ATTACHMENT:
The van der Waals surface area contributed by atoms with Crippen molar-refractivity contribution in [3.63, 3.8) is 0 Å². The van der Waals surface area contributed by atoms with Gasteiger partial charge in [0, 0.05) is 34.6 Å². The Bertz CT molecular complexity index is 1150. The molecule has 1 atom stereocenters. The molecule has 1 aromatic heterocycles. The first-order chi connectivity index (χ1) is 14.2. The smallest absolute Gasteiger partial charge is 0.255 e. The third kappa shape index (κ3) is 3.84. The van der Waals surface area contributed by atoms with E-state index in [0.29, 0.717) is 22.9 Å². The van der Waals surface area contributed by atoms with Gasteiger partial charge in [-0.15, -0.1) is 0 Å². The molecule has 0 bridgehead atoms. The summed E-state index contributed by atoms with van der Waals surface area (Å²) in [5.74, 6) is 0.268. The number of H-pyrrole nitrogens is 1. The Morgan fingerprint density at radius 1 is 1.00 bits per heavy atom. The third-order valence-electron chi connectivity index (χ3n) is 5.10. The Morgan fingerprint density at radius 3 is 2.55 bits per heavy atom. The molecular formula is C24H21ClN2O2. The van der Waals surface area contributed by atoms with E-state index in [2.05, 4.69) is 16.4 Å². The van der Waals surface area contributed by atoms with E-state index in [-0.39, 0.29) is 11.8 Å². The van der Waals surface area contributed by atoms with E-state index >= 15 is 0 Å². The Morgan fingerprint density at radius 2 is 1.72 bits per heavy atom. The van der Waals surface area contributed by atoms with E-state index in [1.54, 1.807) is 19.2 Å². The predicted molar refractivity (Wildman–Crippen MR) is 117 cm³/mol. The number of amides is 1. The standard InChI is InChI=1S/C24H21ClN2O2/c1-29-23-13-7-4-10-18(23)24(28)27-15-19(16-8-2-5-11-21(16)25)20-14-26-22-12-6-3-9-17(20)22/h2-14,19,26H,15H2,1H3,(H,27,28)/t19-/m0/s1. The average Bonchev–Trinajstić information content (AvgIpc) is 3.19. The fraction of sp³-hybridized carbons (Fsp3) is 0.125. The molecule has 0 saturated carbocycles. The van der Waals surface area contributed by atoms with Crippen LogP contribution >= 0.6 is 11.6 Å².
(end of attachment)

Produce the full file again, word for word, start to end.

The van der Waals surface area contributed by atoms with Crippen molar-refractivity contribution in [3.63, 3.8) is 0 Å². The van der Waals surface area contributed by atoms with Gasteiger partial charge in [0, 0.05) is 34.6 Å². The Bertz CT molecular complexity index is 1150. The molecule has 1 atom stereocenters. The molecule has 1 aromatic heterocycles. The first-order chi connectivity index (χ1) is 14.2. The smallest absolute Gasteiger partial charge is 0.255 e. The third kappa shape index (κ3) is 3.84. The van der Waals surface area contributed by atoms with E-state index in [0.29, 0.717) is 22.9 Å². The van der Waals surface area contributed by atoms with Gasteiger partial charge in [-0.15, -0.1) is 0 Å². The molecule has 0 bridgehead atoms. The summed E-state index contributed by atoms with van der Waals surface area (Å²) in [5.74, 6) is 0.268. The number of H-pyrrole nitrogens is 1. The Morgan fingerprint density at radius 1 is 1.00 bits per heavy atom. The third-order valence-electron chi connectivity index (χ3n) is 5.10. The Morgan fingerprint density at radius 3 is 2.55 bits per heavy atom. The molecular formula is C24H21ClN2O2. The van der Waals surface area contributed by atoms with E-state index in [2.05, 4.69) is 16.4 Å². The van der Waals surface area contributed by atoms with E-state index in [-0.39, 0.29) is 11.8 Å². The van der Waals surface area contributed by atoms with E-state index >= 15 is 0 Å². The Morgan fingerprint density at radius 2 is 1.72 bits per heavy atom. The van der Waals surface area contributed by atoms with E-state index in [1.54, 1.807) is 19.2 Å². The predicted molar refractivity (Wildman–Crippen MR) is 117 cm³/mol. The number of amides is 1. The standard InChI is InChI=1S/C24H21ClN2O2/c1-29-23-13-7-4-10-18(23)24(28)27-15-19(16-8-2-5-11-21(16)25)20-14-26-22-12-6-3-9-17(20)22/h2-14,19,26H,15H2,1H3,(H,27,28)/t19-/m0/s1. The average Bonchev–Trinajstić information content (AvgIpc) is 3.19. The fraction of sp³-hybridized carbons (Fsp3) is 0.125. The molecule has 0 saturated carbocycles. The van der Waals surface area contributed by atoms with Crippen LogP contribution >= 0.6 is 11.6 Å².